Protecting the Super Bowl: Tampa Fire Rescue

Those who have not hosted a Super Bowl may tell you, "It's just a football game." But ask anyone in a community that has hosted America's unofficial holiday, the Super Bowl, and they will tell you it's a planning-intensive, security-driven super event.


Those who have not hosted a Super Bowl may tell you, "It's just a football game." But ask anyone in a community that has hosted America's unofficial holiday, the Super Bowl, and they will tell you it's a planning-intensive, security-driven super event. When a community hosts the Super Bowl, the...


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The first true medical emergency occurred at the beginning of the game. Paramedics responded to a middle-aged man who was not feeling well. As to be expected, the sickest person in the stadium was in one of the highest tiers of seats in the massive stadium. A quick evaluation indicated the man was suffering a myocardial infarction. While providing ALS care, paramedics in the stadium worked the man down to the main first-aid station. From there, the man was transported on a cart out to the perimeter of the stadium, where an ALS unit transported him to a hospital about a mile away. The man was treated with cardiac catheterization and is now doing well. Through the evening, medics transported nine patients from the stadium to local hospitals. A typical NFL game at the stadium would result in one or two transports.

Fire inspectors kept a check on the many fireworks displays being used on the field and around the stadium. Inspectors also made sure that fire codes were maintained and quickly responded to any alarms in the stadium. Firefighters stationed with the combat units stayed quiet most of the evening and the Hazardous Materials Team kept a check on air-monitoring equipment.

Just down the road from the stadium in a vacant aircraft hangar, the Tactical Operations Center (TOC) was established. The TOC held units that were to be the first responders into the stadium should a significant event occur. The TOC housed a large reserve of law enforcement, fire, urban search and rescue (USAR) and federal resources. Fortunately, none of these resources had to respond.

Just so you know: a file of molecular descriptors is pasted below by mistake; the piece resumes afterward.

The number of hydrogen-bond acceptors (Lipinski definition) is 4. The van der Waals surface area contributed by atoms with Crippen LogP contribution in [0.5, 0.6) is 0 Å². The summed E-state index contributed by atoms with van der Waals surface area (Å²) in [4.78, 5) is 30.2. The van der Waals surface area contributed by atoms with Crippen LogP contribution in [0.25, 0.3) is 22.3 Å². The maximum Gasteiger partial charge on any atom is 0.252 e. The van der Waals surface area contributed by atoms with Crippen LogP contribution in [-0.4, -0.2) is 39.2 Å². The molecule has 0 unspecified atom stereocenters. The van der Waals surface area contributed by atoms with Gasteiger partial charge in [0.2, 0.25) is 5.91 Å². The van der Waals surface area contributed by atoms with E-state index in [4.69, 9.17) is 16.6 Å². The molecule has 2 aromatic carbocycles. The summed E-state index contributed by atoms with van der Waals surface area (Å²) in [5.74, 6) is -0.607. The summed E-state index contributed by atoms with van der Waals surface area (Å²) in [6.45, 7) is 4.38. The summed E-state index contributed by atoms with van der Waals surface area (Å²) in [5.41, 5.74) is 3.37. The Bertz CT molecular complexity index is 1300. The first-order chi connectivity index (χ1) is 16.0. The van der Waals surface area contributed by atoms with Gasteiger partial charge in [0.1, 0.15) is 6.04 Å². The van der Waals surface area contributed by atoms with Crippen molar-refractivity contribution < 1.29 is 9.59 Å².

Two years of planning and coordinated efforts by local, state and federal agencies produced a seamless and safe experience for fans and the teams. For the safety of future Super Bowls, many of the plans and experiences must be kept confidential. Lessons learned at this Super Bowl will not go to waste, as information is shared with future host cities. When a city is awarded the Super Bowl, one responsibility of the local host committee is to ensure that public safety officials travel to game-related sites in the year or two before the game. When the Phoenix, AZ, area hosted the Super Bowl in 2008, Tampa public safety officials were on hand to see the operation. Days before Tampa hosted the game, public safety officials from future host cities — Miami, FL, Arlington, TX, and Indianapolis, IN — were in town to observe and learn. The information they picked up, first hand, will benefit their communities as they prepare to be the center of attention at upcoming Super Bowls.

BILL WADE is a captain and spokesperson for Tampa, FL, Fire Rescue and has been in the fire and emergency medical services since 1973. He has been a firefighter, paramedic, tactical medic and hazardous materials technician. Wade has a bachelor's degree in education from the University of South Florida and is certified as a Florida Professional Emergency Manager.